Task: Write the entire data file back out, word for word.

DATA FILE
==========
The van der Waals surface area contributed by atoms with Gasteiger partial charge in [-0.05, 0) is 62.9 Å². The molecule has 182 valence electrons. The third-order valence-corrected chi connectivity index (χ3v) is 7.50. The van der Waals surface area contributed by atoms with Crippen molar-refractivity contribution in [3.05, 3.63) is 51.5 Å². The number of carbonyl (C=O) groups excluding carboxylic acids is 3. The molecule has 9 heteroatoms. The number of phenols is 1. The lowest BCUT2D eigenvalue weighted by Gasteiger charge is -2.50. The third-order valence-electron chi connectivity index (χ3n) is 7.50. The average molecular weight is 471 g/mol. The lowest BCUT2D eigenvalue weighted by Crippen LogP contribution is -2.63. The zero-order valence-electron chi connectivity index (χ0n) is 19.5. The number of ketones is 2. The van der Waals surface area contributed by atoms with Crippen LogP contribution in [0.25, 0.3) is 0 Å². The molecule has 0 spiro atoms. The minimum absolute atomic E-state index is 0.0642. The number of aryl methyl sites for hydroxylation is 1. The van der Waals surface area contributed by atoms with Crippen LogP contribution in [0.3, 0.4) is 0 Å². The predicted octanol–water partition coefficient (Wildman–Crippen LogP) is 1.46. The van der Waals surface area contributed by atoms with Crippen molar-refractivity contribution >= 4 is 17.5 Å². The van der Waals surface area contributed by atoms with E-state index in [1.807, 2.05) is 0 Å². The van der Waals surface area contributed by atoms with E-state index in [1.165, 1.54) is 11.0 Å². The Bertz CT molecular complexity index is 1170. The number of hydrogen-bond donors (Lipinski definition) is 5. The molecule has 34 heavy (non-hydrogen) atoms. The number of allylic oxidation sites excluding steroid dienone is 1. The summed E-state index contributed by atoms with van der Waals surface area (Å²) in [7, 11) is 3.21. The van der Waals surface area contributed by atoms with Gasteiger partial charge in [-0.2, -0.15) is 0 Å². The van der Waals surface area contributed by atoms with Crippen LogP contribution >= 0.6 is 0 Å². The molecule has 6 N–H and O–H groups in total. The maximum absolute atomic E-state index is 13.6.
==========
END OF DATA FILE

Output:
The van der Waals surface area contributed by atoms with Gasteiger partial charge in [-0.05, 0) is 62.9 Å². The molecule has 182 valence electrons. The third-order valence-corrected chi connectivity index (χ3v) is 7.50. The van der Waals surface area contributed by atoms with Crippen molar-refractivity contribution in [3.05, 3.63) is 51.5 Å². The number of carbonyl (C=O) groups excluding carboxylic acids is 3. The molecule has 9 heteroatoms. The number of phenols is 1. The lowest BCUT2D eigenvalue weighted by Gasteiger charge is -2.50. The third-order valence-electron chi connectivity index (χ3n) is 7.50. The average molecular weight is 471 g/mol. The lowest BCUT2D eigenvalue weighted by Crippen LogP contribution is -2.63. The zero-order valence-electron chi connectivity index (χ0n) is 19.5. The number of ketones is 2. The van der Waals surface area contributed by atoms with Crippen LogP contribution in [0.25, 0.3) is 0 Å². The molecule has 0 spiro atoms. The minimum absolute atomic E-state index is 0.0642. The number of aryl methyl sites for hydroxylation is 1. The van der Waals surface area contributed by atoms with Crippen LogP contribution in [0.3, 0.4) is 0 Å². The predicted octanol–water partition coefficient (Wildman–Crippen LogP) is 1.46. The van der Waals surface area contributed by atoms with Crippen molar-refractivity contribution >= 4 is 17.5 Å². The van der Waals surface area contributed by atoms with E-state index in [1.807, 2.05) is 0 Å². The van der Waals surface area contributed by atoms with E-state index in [1.165, 1.54) is 11.0 Å². The Bertz CT molecular complexity index is 1170. The number of hydrogen-bond donors (Lipinski definition) is 5. The molecule has 34 heavy (non-hydrogen) atoms. The number of allylic oxidation sites excluding steroid dienone is 1. The summed E-state index contributed by atoms with van der Waals surface area (Å²) in [7, 11) is 3.21. The van der Waals surface area contributed by atoms with Gasteiger partial charge in [-0.2, -0.15) is 0 Å². The van der Waals surface area contributed by atoms with Crippen LogP contribution >= 0.6 is 0 Å². The molecule has 6 N–H and O–H groups in total. The maximum absolute atomic E-state index is 13.6.